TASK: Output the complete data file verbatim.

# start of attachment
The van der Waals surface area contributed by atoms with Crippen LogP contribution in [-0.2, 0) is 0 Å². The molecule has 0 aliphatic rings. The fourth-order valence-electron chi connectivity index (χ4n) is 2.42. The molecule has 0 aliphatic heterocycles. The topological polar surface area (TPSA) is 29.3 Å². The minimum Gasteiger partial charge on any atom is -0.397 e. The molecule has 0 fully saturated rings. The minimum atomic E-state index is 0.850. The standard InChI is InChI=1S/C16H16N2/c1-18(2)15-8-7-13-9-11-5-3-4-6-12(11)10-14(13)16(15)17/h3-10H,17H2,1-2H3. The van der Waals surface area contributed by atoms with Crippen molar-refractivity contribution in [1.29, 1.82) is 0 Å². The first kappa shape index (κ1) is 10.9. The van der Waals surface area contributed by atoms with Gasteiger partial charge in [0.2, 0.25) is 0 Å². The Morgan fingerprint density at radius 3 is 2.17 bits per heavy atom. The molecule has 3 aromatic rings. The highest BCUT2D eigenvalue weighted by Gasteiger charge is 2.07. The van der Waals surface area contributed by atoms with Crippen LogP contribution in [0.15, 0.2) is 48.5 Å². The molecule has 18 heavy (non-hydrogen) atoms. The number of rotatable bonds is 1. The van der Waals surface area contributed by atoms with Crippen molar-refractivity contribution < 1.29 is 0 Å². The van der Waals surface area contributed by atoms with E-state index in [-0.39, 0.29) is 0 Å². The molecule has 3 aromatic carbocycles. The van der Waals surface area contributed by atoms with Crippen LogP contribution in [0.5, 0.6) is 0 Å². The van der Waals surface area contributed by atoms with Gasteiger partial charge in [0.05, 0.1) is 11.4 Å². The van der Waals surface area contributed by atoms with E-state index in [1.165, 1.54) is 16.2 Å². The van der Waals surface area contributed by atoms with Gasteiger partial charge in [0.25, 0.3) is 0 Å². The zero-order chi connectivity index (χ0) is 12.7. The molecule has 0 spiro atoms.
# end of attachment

The van der Waals surface area contributed by atoms with Crippen LogP contribution in [-0.2, 0) is 0 Å². The molecule has 0 aliphatic rings. The fourth-order valence-electron chi connectivity index (χ4n) is 2.42. The molecule has 0 aliphatic heterocycles. The topological polar surface area (TPSA) is 29.3 Å². The minimum Gasteiger partial charge on any atom is -0.397 e. The molecule has 0 fully saturated rings. The minimum atomic E-state index is 0.850. The standard InChI is InChI=1S/C16H16N2/c1-18(2)15-8-7-13-9-11-5-3-4-6-12(11)10-14(13)16(15)17/h3-10H,17H2,1-2H3. The van der Waals surface area contributed by atoms with Crippen molar-refractivity contribution in [1.29, 1.82) is 0 Å². The first kappa shape index (κ1) is 10.9. The van der Waals surface area contributed by atoms with Gasteiger partial charge in [0.2, 0.25) is 0 Å². The Morgan fingerprint density at radius 3 is 2.17 bits per heavy atom. The molecule has 3 aromatic rings. The highest BCUT2D eigenvalue weighted by Gasteiger charge is 2.07. The van der Waals surface area contributed by atoms with Crippen LogP contribution in [0.15, 0.2) is 48.5 Å². The molecule has 18 heavy (non-hydrogen) atoms. The number of rotatable bonds is 1. The van der Waals surface area contributed by atoms with Crippen molar-refractivity contribution < 1.29 is 0 Å². The van der Waals surface area contributed by atoms with E-state index in [-0.39, 0.29) is 0 Å². The molecule has 3 aromatic carbocycles. The van der Waals surface area contributed by atoms with Crippen LogP contribution in [0.5, 0.6) is 0 Å². The van der Waals surface area contributed by atoms with Gasteiger partial charge in [0.05, 0.1) is 11.4 Å². The van der Waals surface area contributed by atoms with E-state index in [1.165, 1.54) is 16.2 Å². The van der Waals surface area contributed by atoms with Gasteiger partial charge in [0.25, 0.3) is 0 Å². The zero-order chi connectivity index (χ0) is 12.7. The molecule has 0 spiro atoms.